I suspect that there were many arrangements to make/and subsequently change with the Canadian Tourism Commission so that Lorraine could be in TO for a couple of days. They booked her solid so it was a bit whirl-wind, but Lorraine made sure we had at least a half a day and it was awesome! (You can read about Lorraine’s Toronto experience here, here, here, here, and here). I had asked Lorraine to email me her Toronto schedule so that I could a) make the most of her time, and b) choose something to do that wasn’t on the Tourism Commission’s itinerary. I wanted to show her something unique.

Lorraine_Eva

I’m not too good at taking selfies.

I am very fortunate to know or be acquainted personally with many culinary giants in Toronto, mostly through my past life as a Client Service Rep for a design firm that specializes in Food Packaging, but some because of my current vocation, so I got out my address book. I called Claudia Bianchi, a very close friend of a friend, and an accomplished chef, food stylist and producer of several Food Network Canada shows. I knew Claudia was in the midst of the taping of Season 3 of Chopped Canada and I wondered if there might be an opportunity for us to visit the set and even stay a bit to check out the taping. Claudia very generously put me in touch with Cary Mignault, the PR guy for Chopped Canada, Season 3. It was such an amazing experience, Cary was open and more than happy to make the set visit happen. And such perfect timing too, because as it turned out, the day we visited the set was the LAST DAY of taping the show! Can you believe our fortuitousness? Had Lorraine made arrangements for the day after, it simply could not have happened and I would have been up the creek without a paddle!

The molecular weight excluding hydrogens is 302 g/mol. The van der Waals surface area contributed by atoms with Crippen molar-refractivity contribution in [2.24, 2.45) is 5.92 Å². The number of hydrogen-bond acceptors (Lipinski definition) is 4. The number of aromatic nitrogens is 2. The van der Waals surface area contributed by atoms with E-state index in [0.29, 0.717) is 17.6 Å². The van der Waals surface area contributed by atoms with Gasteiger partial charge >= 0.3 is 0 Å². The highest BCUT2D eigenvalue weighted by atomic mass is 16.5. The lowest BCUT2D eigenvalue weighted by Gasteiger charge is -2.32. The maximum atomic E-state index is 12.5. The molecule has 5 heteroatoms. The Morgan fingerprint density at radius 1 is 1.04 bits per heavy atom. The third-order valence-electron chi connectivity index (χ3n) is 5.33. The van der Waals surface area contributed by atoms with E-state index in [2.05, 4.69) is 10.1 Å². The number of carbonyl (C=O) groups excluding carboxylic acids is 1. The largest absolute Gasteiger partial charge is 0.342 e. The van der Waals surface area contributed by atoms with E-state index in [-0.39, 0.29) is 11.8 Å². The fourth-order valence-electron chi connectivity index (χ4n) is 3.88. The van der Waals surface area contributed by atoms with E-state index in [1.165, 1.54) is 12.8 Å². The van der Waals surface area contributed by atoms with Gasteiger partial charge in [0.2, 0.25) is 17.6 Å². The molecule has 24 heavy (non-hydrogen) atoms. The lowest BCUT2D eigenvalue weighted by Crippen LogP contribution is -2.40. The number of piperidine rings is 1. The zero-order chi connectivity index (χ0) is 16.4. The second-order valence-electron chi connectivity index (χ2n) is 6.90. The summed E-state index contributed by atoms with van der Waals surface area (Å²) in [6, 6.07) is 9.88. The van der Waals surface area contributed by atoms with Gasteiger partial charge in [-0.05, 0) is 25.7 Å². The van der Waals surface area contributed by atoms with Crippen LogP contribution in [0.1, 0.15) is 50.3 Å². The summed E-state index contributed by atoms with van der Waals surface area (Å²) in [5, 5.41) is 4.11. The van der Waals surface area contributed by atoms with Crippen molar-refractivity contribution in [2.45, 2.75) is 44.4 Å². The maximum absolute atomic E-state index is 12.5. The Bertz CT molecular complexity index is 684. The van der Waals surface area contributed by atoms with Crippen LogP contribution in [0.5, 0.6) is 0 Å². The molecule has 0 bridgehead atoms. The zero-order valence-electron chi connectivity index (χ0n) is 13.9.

I picked Lorraine up at the hotel at 7:30 am and we drove across town to Leslieville where they were taping Chopped Canada, Season 3. As soon as she stepped into the car, we talked and talked and talked, it was as if we were long lost friends! I can attest that Lorraine is as lovely, kind and sweet in person as she is on Social Media. Cary met us in the parking lot and we entered the building. To say this is a huge production is an understatement, there is even an enormous refrigerator/prep room filled with full-size refrigerators! And the set is outstanding, sparkly and new, filled with the latest gadgets and appliances, it is a cook’s dream!

FridgeRoom

The Fridge and Prep room

Fridge_PrepRoom

The off set Prep area.

Claudia met us on set and took us for a little tour, this little slide show includes some of the photos sent to me by Cary. Earlier this year, I had the opportunity to chat with Claudia about the show, so here are some insights: